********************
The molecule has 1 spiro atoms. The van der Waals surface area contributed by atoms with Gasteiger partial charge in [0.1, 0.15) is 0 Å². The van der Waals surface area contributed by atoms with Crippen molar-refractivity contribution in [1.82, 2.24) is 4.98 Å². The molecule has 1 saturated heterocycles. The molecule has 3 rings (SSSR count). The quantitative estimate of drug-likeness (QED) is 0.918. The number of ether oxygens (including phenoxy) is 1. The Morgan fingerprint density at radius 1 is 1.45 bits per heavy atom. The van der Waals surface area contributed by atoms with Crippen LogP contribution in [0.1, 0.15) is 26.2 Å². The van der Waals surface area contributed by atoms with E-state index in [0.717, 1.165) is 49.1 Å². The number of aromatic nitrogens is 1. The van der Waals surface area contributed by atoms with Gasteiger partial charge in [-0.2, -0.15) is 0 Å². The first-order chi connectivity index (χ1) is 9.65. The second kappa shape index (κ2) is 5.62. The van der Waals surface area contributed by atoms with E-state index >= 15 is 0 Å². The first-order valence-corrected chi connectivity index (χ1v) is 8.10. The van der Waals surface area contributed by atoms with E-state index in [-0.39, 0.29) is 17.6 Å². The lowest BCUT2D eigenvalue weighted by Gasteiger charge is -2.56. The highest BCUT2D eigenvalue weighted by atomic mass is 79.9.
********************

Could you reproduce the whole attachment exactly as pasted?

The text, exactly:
The molecule has 1 spiro atoms. The van der Waals surface area contributed by atoms with Gasteiger partial charge in [0.1, 0.15) is 0 Å². The van der Waals surface area contributed by atoms with Crippen molar-refractivity contribution in [1.82, 2.24) is 4.98 Å². The molecule has 1 saturated heterocycles. The molecule has 3 rings (SSSR count). The quantitative estimate of drug-likeness (QED) is 0.918. The number of ether oxygens (including phenoxy) is 1. The Morgan fingerprint density at radius 1 is 1.45 bits per heavy atom. The van der Waals surface area contributed by atoms with Crippen LogP contribution in [0.1, 0.15) is 26.2 Å². The van der Waals surface area contributed by atoms with E-state index in [0.717, 1.165) is 49.1 Å². The number of aromatic nitrogens is 1. The van der Waals surface area contributed by atoms with Gasteiger partial charge in [-0.2, -0.15) is 0 Å². The first-order chi connectivity index (χ1) is 9.65. The second kappa shape index (κ2) is 5.62. The van der Waals surface area contributed by atoms with E-state index >= 15 is 0 Å². The first-order valence-corrected chi connectivity index (χ1v) is 8.10. The van der Waals surface area contributed by atoms with E-state index in [-0.39, 0.29) is 17.6 Å². The lowest BCUT2D eigenvalue weighted by Gasteiger charge is -2.56. The highest BCUT2D eigenvalue weighted by atomic mass is 79.9.